“A mid-tier European bank that only trades in liquid cargoes might want to be the experts in markets and trading, but not in machine learning and data science. At the same time, they already often sit in slightly higher risk markets anyway, because they have to try and find that edge, so they don’t want to have over-exposure.”
Adoption of the technology appears to be growing in the commodities trading sector. BP Shipping, the maritime arm of one of the world’s largest energy companies, announced in mid-June it had partnered with Windward, with the decision propelled by the OFAC advisory.
Mark Fortnum, BP Shipping’s vice-president for technical and vetting, says the decision had been made over the last year, but that the OFAC advisory is “a game-changer for the maritime and trade ecosystems regarding compliance requirements”.
“Solutions that can increase both quality and efficiency in our sanctions compliance operations are essential across all related business transactions,” he adds.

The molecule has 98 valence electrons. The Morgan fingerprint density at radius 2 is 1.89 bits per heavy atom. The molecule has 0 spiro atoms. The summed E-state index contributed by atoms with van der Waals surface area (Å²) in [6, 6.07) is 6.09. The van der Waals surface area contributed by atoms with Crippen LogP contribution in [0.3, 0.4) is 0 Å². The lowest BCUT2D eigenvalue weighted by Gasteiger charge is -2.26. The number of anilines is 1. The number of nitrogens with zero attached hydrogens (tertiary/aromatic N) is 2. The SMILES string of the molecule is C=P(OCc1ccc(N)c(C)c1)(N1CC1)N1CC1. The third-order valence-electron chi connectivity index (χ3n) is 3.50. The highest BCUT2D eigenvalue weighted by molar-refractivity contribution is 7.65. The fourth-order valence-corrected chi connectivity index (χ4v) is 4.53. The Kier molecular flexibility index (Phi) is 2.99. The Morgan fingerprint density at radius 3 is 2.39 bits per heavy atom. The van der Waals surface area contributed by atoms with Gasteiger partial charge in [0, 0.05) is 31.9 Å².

Looking ahead, it is possible maritime analytics technology could be combined with other data sources to expand its use beyond sanctions compliance. Sear says IHS Markit has been looking into “dual-use cargo screening”, to detect whether goods being shipped may have an illicit purpose.
This involves information from a bill of lading being extracted digitally and analysed against numerous data points from relevant industries, such as chemicals or militarised goods. The system can then provide a warning if the trade relationship is in some way suspicious.
“That warning would be based upon this neural network of goods descriptions and categories, to say whether the trade that the bank is financing could potentially have a militarised or dual-use purpose,” he says.
“That’s really the next step, where regulators like OFAC are beginning to push the banks. It’s not just using technology to look at the vessels, but at the trade and the trading patterns, to begin to flag things like trade-based money laundering.”